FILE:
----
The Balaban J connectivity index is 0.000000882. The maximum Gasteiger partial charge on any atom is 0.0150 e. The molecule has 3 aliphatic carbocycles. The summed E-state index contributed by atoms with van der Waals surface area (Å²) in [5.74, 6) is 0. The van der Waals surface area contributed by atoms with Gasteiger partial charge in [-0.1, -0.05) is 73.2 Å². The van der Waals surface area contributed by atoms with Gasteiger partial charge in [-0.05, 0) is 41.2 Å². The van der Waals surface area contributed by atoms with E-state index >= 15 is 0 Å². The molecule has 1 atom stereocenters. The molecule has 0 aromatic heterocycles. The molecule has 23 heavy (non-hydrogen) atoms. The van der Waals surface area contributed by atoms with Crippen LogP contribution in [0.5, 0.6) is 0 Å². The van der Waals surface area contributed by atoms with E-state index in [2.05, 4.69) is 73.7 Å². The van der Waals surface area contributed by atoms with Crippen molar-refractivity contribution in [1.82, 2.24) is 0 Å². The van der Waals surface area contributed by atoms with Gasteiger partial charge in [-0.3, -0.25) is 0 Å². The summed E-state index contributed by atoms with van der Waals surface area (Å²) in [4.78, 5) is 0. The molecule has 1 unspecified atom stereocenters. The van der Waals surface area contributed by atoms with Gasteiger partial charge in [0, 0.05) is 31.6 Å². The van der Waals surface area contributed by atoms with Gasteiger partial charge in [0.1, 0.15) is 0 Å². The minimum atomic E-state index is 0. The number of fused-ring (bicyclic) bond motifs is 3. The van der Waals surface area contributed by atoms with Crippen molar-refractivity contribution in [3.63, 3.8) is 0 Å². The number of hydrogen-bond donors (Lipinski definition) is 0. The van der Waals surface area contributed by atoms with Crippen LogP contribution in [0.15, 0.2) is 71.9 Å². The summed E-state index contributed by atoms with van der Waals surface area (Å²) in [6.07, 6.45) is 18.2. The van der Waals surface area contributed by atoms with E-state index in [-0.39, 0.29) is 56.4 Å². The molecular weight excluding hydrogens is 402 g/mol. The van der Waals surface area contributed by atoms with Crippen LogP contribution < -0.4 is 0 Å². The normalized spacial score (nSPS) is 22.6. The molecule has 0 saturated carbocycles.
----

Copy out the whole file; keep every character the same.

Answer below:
The Balaban J connectivity index is 0.000000882. The maximum Gasteiger partial charge on any atom is 0.0150 e. The molecule has 3 aliphatic carbocycles. The summed E-state index contributed by atoms with van der Waals surface area (Å²) in [5.74, 6) is 0. The van der Waals surface area contributed by atoms with Gasteiger partial charge in [-0.1, -0.05) is 73.2 Å². The van der Waals surface area contributed by atoms with Gasteiger partial charge in [-0.05, 0) is 41.2 Å². The van der Waals surface area contributed by atoms with E-state index >= 15 is 0 Å². The molecule has 1 atom stereocenters. The molecule has 0 aromatic heterocycles. The molecule has 23 heavy (non-hydrogen) atoms. The van der Waals surface area contributed by atoms with Crippen LogP contribution in [0.5, 0.6) is 0 Å². The van der Waals surface area contributed by atoms with E-state index in [2.05, 4.69) is 73.7 Å². The van der Waals surface area contributed by atoms with Crippen molar-refractivity contribution in [1.82, 2.24) is 0 Å². The van der Waals surface area contributed by atoms with Gasteiger partial charge in [-0.3, -0.25) is 0 Å². The summed E-state index contributed by atoms with van der Waals surface area (Å²) in [4.78, 5) is 0. The molecule has 1 unspecified atom stereocenters. The van der Waals surface area contributed by atoms with Gasteiger partial charge in [0, 0.05) is 31.6 Å². The van der Waals surface area contributed by atoms with Gasteiger partial charge in [0.1, 0.15) is 0 Å². The minimum atomic E-state index is 0. The number of fused-ring (bicyclic) bond motifs is 3. The van der Waals surface area contributed by atoms with Crippen molar-refractivity contribution in [3.63, 3.8) is 0 Å². The number of hydrogen-bond donors (Lipinski definition) is 0. The van der Waals surface area contributed by atoms with Crippen LogP contribution in [0.15, 0.2) is 71.9 Å². The summed E-state index contributed by atoms with van der Waals surface area (Å²) in [6.07, 6.45) is 18.2. The van der Waals surface area contributed by atoms with E-state index in [-0.39, 0.29) is 56.4 Å². The molecular weight excluding hydrogens is 402 g/mol. The van der Waals surface area contributed by atoms with Crippen LogP contribution < -0.4 is 0 Å². The normalized spacial score (nSPS) is 22.6. The molecule has 0 saturated carbocycles.